Tear gas and water cannon used to disperse Bosnia protests

Rubber bullets also used in Sarajevo amid demonstrations over unemployment and political inertia

A protester stands near a fire set in front of a government building in Tuzla today as Bosnians protest over job shortages and political inertia. Photograph: Dado Ruvic/Reuters.

A protester stands near a fire set in front of a government building in Tuzla today as Bosnians protest over job shortages and political inertia. Photograph: Dado Ruvic/Reuters.

Fri, Feb 7, 2014, 15:44

Protesters in Bosnia set fire to government buildings and fought with riot police today as anger over unemployment and political inertia fuelled a third day of the civil unrest, the worst seen in the country since its 1990s war.

Tear gas and smoke blanketed downtown Sarajevo, where police opened fire with rubber bullets on several thousand protesters who set fire to the headquarters of the capital’s cantonal government. Water cannon was used to disperse protesters who were trying to enter the presidency building in the city.

In the northern town of Tuzla, protests over factory closures turned violent for a third day. Demonstrators stoned and torched the seat of the local authority and clashed with police. Trapped by the flames, some leapt from windows, a Reuters photographer said.

A government building in the central town of Zenica was also set alight, local media reported. Protesters, many of whom heeded calls on Facebook to take to the streets, chanted “Thieves!” and “Revolution!”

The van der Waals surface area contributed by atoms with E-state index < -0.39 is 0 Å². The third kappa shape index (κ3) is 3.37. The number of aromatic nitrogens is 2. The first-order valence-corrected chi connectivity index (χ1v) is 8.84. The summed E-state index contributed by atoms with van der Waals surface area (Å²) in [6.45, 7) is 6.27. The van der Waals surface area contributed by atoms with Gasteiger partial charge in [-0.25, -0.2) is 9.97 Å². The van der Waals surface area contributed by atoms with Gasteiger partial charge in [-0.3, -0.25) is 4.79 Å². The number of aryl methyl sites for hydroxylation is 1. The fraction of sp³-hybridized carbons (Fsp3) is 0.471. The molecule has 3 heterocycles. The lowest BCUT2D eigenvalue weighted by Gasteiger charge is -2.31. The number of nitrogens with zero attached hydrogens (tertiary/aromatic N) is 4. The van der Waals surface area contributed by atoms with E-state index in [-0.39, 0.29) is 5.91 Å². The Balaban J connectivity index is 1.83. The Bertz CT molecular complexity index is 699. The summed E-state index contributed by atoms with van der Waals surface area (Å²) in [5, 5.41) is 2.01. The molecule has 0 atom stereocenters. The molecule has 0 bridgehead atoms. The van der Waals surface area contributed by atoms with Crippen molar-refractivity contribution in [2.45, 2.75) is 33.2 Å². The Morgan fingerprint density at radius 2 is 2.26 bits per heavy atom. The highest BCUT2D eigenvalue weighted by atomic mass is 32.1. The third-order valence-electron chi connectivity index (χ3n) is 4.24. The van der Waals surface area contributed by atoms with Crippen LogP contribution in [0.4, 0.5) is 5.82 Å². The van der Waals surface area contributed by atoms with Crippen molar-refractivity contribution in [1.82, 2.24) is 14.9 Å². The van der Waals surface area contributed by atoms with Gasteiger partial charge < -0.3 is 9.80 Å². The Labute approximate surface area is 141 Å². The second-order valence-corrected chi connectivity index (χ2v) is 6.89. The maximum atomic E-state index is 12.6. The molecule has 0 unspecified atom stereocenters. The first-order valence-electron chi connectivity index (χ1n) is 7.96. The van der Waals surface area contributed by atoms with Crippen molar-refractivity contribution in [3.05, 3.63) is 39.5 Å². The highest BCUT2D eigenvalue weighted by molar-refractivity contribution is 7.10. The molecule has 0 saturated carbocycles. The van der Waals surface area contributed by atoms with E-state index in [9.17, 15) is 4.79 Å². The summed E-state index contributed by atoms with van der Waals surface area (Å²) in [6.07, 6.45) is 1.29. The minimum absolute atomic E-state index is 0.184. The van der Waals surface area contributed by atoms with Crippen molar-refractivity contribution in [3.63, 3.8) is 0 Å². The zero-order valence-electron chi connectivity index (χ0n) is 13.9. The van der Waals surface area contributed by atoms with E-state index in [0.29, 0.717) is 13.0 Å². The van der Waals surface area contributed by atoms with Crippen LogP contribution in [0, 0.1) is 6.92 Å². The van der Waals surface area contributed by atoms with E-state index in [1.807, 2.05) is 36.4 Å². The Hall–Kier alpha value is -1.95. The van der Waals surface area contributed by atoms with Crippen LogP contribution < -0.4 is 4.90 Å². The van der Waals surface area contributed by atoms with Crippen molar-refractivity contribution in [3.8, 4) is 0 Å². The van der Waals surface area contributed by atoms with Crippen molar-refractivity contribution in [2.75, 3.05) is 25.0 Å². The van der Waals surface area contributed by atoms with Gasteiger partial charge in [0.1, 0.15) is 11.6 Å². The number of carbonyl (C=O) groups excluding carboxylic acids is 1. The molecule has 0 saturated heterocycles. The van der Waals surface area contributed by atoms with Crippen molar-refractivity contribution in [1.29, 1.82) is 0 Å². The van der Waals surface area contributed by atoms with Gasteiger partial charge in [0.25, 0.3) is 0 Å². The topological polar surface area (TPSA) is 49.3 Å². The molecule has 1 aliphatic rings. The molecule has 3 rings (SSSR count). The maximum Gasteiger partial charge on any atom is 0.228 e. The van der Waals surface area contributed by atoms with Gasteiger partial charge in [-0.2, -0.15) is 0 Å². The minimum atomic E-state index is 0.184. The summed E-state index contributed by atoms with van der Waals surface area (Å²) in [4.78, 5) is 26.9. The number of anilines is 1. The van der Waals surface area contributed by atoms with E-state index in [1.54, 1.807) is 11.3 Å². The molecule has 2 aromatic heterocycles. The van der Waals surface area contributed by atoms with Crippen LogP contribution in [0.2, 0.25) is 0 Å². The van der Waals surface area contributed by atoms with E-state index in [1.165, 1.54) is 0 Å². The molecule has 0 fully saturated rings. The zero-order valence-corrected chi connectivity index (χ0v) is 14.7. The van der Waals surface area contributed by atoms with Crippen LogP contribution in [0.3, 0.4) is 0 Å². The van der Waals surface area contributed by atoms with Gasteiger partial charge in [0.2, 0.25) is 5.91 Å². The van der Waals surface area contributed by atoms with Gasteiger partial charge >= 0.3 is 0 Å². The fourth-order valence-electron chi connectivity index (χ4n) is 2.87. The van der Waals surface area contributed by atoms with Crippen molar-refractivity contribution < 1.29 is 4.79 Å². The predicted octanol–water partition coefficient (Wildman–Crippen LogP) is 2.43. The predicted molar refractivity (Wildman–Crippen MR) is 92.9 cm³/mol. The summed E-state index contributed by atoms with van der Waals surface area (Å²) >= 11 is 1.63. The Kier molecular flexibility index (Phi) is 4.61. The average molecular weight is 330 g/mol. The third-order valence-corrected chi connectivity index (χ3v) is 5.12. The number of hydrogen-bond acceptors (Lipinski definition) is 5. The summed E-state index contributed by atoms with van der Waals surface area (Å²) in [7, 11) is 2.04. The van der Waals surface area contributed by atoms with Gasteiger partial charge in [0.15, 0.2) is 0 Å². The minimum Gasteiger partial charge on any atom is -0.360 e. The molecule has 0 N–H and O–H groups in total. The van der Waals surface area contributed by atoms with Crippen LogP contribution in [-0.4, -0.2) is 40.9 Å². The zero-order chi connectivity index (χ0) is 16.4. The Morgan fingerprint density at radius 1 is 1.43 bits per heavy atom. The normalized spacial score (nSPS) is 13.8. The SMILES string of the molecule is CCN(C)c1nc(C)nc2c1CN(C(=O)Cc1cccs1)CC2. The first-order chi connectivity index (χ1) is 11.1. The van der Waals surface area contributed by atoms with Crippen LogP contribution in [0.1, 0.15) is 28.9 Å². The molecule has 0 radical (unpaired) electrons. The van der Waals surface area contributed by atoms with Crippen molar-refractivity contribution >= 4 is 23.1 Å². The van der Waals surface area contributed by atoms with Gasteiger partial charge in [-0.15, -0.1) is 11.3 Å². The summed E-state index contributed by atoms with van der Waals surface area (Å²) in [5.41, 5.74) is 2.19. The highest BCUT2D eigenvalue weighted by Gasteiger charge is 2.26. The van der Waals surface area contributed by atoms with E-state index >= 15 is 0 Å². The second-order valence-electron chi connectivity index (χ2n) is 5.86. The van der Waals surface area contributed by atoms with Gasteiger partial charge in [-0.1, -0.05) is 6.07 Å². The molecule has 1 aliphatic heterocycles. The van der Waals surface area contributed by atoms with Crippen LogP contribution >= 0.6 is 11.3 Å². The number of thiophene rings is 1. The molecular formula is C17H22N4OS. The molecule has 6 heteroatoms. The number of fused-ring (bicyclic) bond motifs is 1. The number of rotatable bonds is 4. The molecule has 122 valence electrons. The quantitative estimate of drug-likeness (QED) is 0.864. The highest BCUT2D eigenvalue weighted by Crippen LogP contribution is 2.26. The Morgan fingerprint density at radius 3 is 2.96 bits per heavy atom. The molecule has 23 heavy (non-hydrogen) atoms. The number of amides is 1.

Starting on Wednesday in Tuzla, once the industrial heart of northern Bosnia, small protests have spread to towns and cities across the impoverished former Yugoslav republic, where more than one in four of the workforce are jobless.

The civil unrest is unprecedented in postwar Bosnia, where Serbs, Croats and Muslim Bosniaks have tolerated political stagnation for years rather than risk a return to conflict.

Bosnia’s recovery has been held hostage to an unwieldy power-sharing system based on ethnic quotas set in the US-brokered peace deal that ended the war, in which an estimated 100,000 people died.

Ethnic politicking has stymied governance and left the country trailing its ex-Yugoslav peers on the road to membership of the European Union, which neighbouring Croatia joined last year.

The government of Bosnia’s autonomous Federation, made up mainly of Croats and Bosniaks, held an emergency session and called on protesters to negotiate.

At least eight people were injured in Tuzla, police said, including two police officers, one of them seriously.

“As long as there are ethnic divisions, deeply rooted corruption and nepotism there will be no solution for this society,” political analyst Gojko Beric said.

Agencies